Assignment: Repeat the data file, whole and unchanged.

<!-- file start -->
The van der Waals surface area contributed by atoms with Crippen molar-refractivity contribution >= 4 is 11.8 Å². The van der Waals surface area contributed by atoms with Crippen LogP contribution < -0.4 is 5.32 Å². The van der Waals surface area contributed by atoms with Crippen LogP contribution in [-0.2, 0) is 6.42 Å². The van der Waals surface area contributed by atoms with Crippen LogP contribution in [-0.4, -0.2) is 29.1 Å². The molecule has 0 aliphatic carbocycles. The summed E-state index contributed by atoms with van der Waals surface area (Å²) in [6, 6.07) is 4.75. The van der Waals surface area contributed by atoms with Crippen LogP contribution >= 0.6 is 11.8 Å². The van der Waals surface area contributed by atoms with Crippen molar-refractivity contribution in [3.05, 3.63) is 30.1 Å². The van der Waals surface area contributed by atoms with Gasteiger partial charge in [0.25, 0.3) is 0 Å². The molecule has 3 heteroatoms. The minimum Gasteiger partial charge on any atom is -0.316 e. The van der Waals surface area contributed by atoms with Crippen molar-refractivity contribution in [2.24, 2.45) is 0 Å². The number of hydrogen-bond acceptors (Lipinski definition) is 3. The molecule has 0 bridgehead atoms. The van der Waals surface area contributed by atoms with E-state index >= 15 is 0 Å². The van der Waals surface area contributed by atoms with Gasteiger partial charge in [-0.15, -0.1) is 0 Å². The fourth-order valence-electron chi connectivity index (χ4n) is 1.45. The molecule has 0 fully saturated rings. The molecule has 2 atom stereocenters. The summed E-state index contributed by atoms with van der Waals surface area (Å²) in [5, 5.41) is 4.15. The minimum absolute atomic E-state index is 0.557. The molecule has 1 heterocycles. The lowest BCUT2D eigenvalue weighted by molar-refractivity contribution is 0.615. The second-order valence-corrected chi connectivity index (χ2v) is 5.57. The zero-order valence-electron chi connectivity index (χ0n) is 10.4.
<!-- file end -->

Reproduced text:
The van der Waals surface area contributed by atoms with Crippen molar-refractivity contribution >= 4 is 11.8 Å². The van der Waals surface area contributed by atoms with Crippen LogP contribution < -0.4 is 5.32 Å². The van der Waals surface area contributed by atoms with Crippen LogP contribution in [-0.2, 0) is 6.42 Å². The van der Waals surface area contributed by atoms with Crippen LogP contribution in [-0.4, -0.2) is 29.1 Å². The molecule has 0 aliphatic carbocycles. The summed E-state index contributed by atoms with van der Waals surface area (Å²) in [6, 6.07) is 4.75. The van der Waals surface area contributed by atoms with Crippen LogP contribution >= 0.6 is 11.8 Å². The van der Waals surface area contributed by atoms with Crippen molar-refractivity contribution in [3.05, 3.63) is 30.1 Å². The van der Waals surface area contributed by atoms with Gasteiger partial charge in [0.25, 0.3) is 0 Å². The molecule has 3 heteroatoms. The minimum Gasteiger partial charge on any atom is -0.316 e. The van der Waals surface area contributed by atoms with Crippen molar-refractivity contribution in [2.24, 2.45) is 0 Å². The number of hydrogen-bond acceptors (Lipinski definition) is 3. The molecule has 0 bridgehead atoms. The van der Waals surface area contributed by atoms with E-state index >= 15 is 0 Å². The van der Waals surface area contributed by atoms with Gasteiger partial charge in [-0.15, -0.1) is 0 Å². The fourth-order valence-electron chi connectivity index (χ4n) is 1.45. The molecule has 0 fully saturated rings. The molecule has 2 atom stereocenters. The summed E-state index contributed by atoms with van der Waals surface area (Å²) in [5, 5.41) is 4.15. The minimum absolute atomic E-state index is 0.557. The molecule has 1 heterocycles. The lowest BCUT2D eigenvalue weighted by molar-refractivity contribution is 0.615. The second-order valence-corrected chi connectivity index (χ2v) is 5.57. The zero-order valence-electron chi connectivity index (χ0n) is 10.4.